`I have always said that the best way of curing depressions over love affairs, financial matters or ill-health is to give oneself a good fright." This is T H White, from England Have My Bones, a strange, lyrical three-stranded meditation on foxhunting, fishing and learning to fly. "We were flying straight. I had got her altogether. We didn't fall out of the air," writes White of his first training flight.
Meanwhile, in another part of the wood, here is George Sherston, hero of Siegfried Sassoon's Memoirs of a Foxhunting Man, trying out his first proper hunter in equally ecstatic vein: "We went on, jumping a few easy fences, and my heart leapt with elation at the way my horse took them, shortening and then quickening his stride and slipping over them with an ease and neatness which were a revelation to me."
Read from one perspective, the whole of English (and Irish) hunting literature forms a vast composite account of the attempts of the rural population to stave off ennui during the interminable dark winters by giving themselves a fright. "What do you do in the summertime?" a non-hunter is supposed to have asked the chatelaine of some particularly hunting-mad Irish household. "We wait for winter," came the austere reply.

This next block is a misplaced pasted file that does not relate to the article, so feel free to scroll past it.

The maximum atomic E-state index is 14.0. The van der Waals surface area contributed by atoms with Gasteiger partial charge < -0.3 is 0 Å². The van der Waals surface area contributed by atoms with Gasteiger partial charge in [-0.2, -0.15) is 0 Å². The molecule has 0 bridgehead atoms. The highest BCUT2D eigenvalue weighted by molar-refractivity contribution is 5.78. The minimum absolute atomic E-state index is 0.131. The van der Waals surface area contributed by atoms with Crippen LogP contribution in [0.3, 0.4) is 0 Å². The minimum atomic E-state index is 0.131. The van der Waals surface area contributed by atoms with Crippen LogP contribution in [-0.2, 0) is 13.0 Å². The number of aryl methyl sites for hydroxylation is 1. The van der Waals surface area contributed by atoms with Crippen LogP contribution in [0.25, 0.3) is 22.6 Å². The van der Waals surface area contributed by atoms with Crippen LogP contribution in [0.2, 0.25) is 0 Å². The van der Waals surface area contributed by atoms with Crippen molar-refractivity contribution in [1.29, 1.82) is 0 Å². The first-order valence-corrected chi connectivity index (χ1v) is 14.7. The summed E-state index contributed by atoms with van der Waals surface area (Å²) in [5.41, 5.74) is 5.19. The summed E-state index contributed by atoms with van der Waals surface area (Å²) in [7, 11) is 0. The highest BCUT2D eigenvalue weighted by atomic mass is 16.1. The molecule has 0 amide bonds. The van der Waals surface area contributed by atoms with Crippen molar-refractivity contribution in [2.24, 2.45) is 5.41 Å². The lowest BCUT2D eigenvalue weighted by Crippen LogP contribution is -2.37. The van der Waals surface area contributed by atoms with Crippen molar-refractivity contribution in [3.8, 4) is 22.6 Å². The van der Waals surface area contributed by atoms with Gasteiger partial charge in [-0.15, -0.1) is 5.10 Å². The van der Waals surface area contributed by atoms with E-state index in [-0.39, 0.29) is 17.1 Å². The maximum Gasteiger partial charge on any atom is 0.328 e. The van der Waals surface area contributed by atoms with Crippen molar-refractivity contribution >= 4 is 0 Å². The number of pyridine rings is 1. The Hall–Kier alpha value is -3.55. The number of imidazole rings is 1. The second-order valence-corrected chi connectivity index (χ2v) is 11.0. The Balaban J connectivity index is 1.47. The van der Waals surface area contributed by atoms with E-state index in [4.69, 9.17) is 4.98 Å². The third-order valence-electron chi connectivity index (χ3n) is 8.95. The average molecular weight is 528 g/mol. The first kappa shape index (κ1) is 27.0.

The other thing they do, while waiting, is write. The 18th- century foxhunting squire Peter Beckford was a more exotic figure than that rustic term implies. His biography records meetings with Rousseau, Voltaire and the composer Clementi. He also endured with stoical patience a tremendously indiscreet affair between his wife, Louisa, and his artistic cousin, William. To take his mind off his misery, he wrote an astonishing treatise, Thoughts upon Hunting, which was first published in 1781 and, as a practical description of the technical aspects of foxhunting, has still not been …